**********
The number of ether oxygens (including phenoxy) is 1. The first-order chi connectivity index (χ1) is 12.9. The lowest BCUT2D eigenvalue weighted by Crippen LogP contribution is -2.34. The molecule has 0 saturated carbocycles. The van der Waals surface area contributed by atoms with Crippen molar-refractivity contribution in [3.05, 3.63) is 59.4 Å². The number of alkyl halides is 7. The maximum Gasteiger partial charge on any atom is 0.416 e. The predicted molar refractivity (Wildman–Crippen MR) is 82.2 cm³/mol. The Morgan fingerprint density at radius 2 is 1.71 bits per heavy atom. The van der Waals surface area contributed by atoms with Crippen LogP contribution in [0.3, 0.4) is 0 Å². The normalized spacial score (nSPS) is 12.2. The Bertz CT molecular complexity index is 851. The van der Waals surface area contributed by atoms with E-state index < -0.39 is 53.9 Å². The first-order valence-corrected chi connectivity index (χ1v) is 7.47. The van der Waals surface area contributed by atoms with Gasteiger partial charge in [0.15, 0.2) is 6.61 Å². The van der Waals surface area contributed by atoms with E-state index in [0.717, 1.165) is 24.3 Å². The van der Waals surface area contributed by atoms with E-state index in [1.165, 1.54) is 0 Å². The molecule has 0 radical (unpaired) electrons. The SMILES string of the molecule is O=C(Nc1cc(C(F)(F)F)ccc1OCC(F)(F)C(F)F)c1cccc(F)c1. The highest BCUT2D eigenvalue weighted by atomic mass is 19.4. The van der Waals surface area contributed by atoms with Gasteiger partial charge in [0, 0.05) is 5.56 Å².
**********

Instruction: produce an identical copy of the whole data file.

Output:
The number of ether oxygens (including phenoxy) is 1. The first-order chi connectivity index (χ1) is 12.9. The lowest BCUT2D eigenvalue weighted by Crippen LogP contribution is -2.34. The molecule has 0 saturated carbocycles. The van der Waals surface area contributed by atoms with Crippen molar-refractivity contribution in [3.05, 3.63) is 59.4 Å². The number of alkyl halides is 7. The maximum Gasteiger partial charge on any atom is 0.416 e. The predicted molar refractivity (Wildman–Crippen MR) is 82.2 cm³/mol. The Morgan fingerprint density at radius 2 is 1.71 bits per heavy atom. The van der Waals surface area contributed by atoms with Crippen LogP contribution in [0.3, 0.4) is 0 Å². The normalized spacial score (nSPS) is 12.2. The Bertz CT molecular complexity index is 851. The van der Waals surface area contributed by atoms with E-state index < -0.39 is 53.9 Å². The first-order valence-corrected chi connectivity index (χ1v) is 7.47. The van der Waals surface area contributed by atoms with Gasteiger partial charge in [0.15, 0.2) is 6.61 Å². The van der Waals surface area contributed by atoms with E-state index in [0.717, 1.165) is 24.3 Å². The van der Waals surface area contributed by atoms with E-state index in [1.165, 1.54) is 0 Å². The molecule has 0 radical (unpaired) electrons. The SMILES string of the molecule is O=C(Nc1cc(C(F)(F)F)ccc1OCC(F)(F)C(F)F)c1cccc(F)c1. The highest BCUT2D eigenvalue weighted by atomic mass is 19.4. The van der Waals surface area contributed by atoms with Gasteiger partial charge in [0, 0.05) is 5.56 Å².